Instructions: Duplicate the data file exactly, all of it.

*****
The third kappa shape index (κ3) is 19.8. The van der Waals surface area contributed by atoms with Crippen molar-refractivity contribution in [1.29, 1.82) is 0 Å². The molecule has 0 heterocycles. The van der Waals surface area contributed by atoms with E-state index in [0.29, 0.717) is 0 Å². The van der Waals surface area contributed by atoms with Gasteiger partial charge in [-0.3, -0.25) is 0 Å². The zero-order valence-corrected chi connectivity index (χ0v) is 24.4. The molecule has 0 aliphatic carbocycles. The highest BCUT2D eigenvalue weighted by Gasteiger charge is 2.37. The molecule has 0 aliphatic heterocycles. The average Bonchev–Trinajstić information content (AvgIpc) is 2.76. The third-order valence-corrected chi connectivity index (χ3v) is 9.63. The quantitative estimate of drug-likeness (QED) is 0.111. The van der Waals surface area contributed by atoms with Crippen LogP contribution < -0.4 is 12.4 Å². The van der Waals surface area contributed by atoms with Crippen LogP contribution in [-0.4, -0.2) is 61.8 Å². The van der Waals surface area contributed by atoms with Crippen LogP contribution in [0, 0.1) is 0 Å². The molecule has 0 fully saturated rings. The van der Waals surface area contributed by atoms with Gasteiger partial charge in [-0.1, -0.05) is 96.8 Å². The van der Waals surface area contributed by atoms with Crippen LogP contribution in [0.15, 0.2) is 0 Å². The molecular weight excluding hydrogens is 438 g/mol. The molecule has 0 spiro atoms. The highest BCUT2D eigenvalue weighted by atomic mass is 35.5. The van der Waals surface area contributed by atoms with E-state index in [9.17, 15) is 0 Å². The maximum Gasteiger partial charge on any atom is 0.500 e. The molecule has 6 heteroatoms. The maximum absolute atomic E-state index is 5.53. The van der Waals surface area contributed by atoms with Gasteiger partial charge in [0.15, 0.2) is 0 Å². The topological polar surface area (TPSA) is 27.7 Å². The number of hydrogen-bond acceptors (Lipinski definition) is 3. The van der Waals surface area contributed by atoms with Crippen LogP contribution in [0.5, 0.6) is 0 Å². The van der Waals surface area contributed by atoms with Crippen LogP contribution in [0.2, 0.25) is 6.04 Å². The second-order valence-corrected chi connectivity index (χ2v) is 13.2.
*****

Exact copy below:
The third kappa shape index (κ3) is 19.8. The van der Waals surface area contributed by atoms with Crippen molar-refractivity contribution in [1.29, 1.82) is 0 Å². The molecule has 0 heterocycles. The van der Waals surface area contributed by atoms with E-state index in [0.29, 0.717) is 0 Å². The van der Waals surface area contributed by atoms with Gasteiger partial charge in [-0.3, -0.25) is 0 Å². The zero-order valence-corrected chi connectivity index (χ0v) is 24.4. The molecule has 0 aliphatic carbocycles. The highest BCUT2D eigenvalue weighted by Gasteiger charge is 2.37. The molecule has 0 aliphatic heterocycles. The average Bonchev–Trinajstić information content (AvgIpc) is 2.76. The third-order valence-corrected chi connectivity index (χ3v) is 9.63. The quantitative estimate of drug-likeness (QED) is 0.111. The van der Waals surface area contributed by atoms with Crippen LogP contribution < -0.4 is 12.4 Å². The van der Waals surface area contributed by atoms with Crippen LogP contribution in [-0.4, -0.2) is 61.8 Å². The van der Waals surface area contributed by atoms with Crippen LogP contribution in [0, 0.1) is 0 Å². The molecule has 0 fully saturated rings. The van der Waals surface area contributed by atoms with Gasteiger partial charge in [-0.1, -0.05) is 96.8 Å². The van der Waals surface area contributed by atoms with Crippen LogP contribution in [0.15, 0.2) is 0 Å². The molecular weight excluding hydrogens is 438 g/mol. The molecule has 0 spiro atoms. The highest BCUT2D eigenvalue weighted by atomic mass is 35.5. The van der Waals surface area contributed by atoms with E-state index in [9.17, 15) is 0 Å². The maximum Gasteiger partial charge on any atom is 0.500 e. The molecule has 6 heteroatoms. The maximum absolute atomic E-state index is 5.53. The van der Waals surface area contributed by atoms with Gasteiger partial charge in [0.15, 0.2) is 0 Å². The topological polar surface area (TPSA) is 27.7 Å². The number of hydrogen-bond acceptors (Lipinski definition) is 3. The van der Waals surface area contributed by atoms with Crippen LogP contribution in [0.5, 0.6) is 0 Å². The van der Waals surface area contributed by atoms with Crippen LogP contribution in [0.2, 0.25) is 6.04 Å². The second-order valence-corrected chi connectivity index (χ2v) is 13.2.